We hear this read most Sundays at the end of the 10:00 service. 


In the beginning was the Word.  The Word, most easily translated and helpful to keep in mind simply can be translated as Jesus.


It is not that simple, but it does help us to keep in mind who the term Word is referring to.


The Word is the second person of the Trinity, Father, Son and Holy Spirit.  The Word became flesh.


So the Word, the second person of the Trinity, who is the Son, became flesh.


In the beginning was the Word.
The Word was with God.

The Word was God.

He was in the beginning with God.


So Jesus, before the manger eternally existed with the Father and the Spirit.


In the beginning means before creation,

at the time of creation,

and in all eternity…before time even came into being.


His throne is forever.  His years have no end.


He is the radiance of the glory of God and the exact imprint of [God’s] nature, and he upholds the universe by the word of his power.


All things were made through Him.

Nothing that has been created was created without Him.


He “laid the foundation of the earth in the beginning,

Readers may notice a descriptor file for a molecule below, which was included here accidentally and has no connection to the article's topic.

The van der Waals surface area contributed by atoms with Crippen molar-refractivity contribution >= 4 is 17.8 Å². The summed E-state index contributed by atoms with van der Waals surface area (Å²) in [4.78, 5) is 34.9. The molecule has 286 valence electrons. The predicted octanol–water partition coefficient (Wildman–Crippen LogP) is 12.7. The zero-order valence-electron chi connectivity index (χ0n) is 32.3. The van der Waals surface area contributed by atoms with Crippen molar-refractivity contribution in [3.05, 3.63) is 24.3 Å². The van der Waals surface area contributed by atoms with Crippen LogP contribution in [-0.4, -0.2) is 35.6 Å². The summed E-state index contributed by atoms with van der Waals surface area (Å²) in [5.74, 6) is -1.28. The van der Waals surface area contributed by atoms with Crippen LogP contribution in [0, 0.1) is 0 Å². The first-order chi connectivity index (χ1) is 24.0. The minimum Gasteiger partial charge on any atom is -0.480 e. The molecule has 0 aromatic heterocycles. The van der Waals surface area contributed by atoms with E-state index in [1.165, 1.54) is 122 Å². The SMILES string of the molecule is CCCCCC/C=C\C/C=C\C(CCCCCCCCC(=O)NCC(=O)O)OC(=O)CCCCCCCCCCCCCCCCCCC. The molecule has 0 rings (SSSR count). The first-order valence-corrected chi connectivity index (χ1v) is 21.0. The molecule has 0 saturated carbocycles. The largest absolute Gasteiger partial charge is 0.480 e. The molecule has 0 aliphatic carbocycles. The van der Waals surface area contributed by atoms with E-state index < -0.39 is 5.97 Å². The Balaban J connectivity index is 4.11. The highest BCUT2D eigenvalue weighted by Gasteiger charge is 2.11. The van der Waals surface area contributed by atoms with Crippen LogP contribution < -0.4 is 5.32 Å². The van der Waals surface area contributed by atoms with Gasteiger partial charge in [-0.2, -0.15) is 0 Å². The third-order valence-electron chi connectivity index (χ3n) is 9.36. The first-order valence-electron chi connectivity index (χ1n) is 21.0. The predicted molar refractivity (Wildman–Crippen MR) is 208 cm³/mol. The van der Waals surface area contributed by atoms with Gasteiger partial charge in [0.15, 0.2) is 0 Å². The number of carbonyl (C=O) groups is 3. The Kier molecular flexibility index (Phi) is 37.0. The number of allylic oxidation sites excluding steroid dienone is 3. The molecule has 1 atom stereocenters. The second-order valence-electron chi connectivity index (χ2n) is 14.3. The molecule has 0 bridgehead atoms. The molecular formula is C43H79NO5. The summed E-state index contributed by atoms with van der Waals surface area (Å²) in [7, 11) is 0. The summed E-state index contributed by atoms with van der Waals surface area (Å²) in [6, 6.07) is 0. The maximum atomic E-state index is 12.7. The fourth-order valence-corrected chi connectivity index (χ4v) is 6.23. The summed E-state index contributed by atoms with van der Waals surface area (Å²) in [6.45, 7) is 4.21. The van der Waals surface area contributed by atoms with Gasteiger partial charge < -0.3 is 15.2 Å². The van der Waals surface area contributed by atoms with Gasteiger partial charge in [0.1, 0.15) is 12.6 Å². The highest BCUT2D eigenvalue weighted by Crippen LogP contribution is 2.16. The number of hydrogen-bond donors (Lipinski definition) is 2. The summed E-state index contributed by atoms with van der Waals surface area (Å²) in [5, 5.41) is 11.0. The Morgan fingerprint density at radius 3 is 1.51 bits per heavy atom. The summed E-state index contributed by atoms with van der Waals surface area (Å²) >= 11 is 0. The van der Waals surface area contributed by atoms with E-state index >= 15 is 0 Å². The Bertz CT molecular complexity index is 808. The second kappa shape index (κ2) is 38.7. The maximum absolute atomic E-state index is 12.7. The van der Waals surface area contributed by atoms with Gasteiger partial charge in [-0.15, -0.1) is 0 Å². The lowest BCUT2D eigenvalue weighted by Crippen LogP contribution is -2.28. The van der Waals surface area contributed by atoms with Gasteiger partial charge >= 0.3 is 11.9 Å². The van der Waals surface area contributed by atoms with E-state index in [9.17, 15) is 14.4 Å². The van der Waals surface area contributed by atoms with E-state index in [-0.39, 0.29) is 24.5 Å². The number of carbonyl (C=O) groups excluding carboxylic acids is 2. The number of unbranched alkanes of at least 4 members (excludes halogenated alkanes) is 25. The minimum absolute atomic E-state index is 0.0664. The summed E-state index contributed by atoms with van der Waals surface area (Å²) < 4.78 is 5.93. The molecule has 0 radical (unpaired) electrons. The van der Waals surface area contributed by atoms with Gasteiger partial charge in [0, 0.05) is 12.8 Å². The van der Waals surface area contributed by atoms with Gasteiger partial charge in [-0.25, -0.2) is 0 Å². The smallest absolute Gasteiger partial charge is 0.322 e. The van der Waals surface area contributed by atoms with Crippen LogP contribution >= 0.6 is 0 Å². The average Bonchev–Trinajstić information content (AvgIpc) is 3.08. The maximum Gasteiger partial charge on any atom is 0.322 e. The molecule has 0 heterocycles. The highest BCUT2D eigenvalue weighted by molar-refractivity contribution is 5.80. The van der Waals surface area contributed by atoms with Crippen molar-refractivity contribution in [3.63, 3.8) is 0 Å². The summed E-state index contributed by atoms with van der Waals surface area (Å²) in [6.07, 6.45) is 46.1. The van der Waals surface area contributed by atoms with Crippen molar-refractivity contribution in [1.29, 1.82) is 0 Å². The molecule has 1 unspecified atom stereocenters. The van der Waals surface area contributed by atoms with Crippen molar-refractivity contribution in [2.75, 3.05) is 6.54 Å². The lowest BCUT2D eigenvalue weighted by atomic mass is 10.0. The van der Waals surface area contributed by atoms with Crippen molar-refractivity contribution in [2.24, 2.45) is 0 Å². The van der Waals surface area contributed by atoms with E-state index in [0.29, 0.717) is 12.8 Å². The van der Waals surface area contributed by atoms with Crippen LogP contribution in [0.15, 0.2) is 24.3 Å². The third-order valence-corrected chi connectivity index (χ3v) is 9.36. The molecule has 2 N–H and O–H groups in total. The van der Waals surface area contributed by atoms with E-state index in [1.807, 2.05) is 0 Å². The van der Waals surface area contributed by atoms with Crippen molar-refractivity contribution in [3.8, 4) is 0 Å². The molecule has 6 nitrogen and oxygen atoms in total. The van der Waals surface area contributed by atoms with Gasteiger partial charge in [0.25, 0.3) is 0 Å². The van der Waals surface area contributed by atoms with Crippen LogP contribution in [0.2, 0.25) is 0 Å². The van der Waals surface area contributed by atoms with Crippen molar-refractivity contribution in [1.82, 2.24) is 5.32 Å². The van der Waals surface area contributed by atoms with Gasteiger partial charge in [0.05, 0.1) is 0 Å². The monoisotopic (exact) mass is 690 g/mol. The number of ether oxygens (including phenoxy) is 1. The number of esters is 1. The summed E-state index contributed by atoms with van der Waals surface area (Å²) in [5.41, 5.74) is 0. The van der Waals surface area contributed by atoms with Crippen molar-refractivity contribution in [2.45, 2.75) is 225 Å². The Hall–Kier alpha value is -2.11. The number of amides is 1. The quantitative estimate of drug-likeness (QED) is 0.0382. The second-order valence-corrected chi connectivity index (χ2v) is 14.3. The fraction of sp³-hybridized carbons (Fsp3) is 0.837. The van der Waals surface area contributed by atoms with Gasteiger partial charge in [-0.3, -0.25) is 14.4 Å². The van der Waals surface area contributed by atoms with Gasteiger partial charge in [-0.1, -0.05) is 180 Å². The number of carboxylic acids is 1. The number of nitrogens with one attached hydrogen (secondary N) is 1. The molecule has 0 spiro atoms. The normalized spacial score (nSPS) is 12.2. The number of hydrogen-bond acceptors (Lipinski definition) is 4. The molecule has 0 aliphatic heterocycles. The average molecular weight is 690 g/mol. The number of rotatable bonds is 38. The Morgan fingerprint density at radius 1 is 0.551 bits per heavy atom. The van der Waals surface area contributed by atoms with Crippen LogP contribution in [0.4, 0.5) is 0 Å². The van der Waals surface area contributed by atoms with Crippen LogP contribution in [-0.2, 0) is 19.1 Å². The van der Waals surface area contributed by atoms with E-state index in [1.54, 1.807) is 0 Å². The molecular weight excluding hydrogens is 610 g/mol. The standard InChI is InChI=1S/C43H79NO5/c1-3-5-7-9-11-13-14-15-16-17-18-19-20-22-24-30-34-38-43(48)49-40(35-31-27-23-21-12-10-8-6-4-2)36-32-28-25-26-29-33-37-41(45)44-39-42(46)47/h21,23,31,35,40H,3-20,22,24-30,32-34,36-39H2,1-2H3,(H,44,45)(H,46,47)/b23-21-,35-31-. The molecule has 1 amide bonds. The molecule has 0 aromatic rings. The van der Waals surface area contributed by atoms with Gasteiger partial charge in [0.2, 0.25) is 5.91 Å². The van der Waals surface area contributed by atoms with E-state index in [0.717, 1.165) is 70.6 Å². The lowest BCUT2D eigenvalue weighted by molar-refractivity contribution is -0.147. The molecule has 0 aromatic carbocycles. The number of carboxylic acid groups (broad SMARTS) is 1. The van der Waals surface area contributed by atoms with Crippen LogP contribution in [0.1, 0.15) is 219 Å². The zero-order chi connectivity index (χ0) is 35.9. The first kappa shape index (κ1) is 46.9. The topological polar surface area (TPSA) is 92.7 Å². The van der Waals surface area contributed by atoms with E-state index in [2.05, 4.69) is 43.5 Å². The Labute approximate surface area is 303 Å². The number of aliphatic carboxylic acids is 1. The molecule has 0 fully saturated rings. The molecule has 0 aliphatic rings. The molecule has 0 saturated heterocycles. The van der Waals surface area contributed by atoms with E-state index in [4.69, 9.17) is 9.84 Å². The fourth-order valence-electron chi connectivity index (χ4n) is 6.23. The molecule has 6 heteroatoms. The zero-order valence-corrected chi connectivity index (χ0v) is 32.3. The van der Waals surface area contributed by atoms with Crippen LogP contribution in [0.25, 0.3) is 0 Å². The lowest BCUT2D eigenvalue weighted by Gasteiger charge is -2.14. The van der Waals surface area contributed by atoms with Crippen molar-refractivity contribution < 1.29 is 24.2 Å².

and the heavens are the work of [His] hands…”


So already, we have incomprehensible things to think about and again, this is Jesus, born of the Virgin Mary…born in a manger.


In Him was life. And the Life was the light of men.  In other words, Christ is the source of all life.  He enlightens every man that is born into the world.


Christ is our life.  He is the life of those who do not know Him and even those who reject Him.  He gives life to all men.


Then we see these texts shift to the coming of the Word, the coming of Christ to earth.

“And the Word became flesh and dwelt among us.”


His mission was to make purification for sins.  This He did by living the life of perfect service to His Father in Heaven…..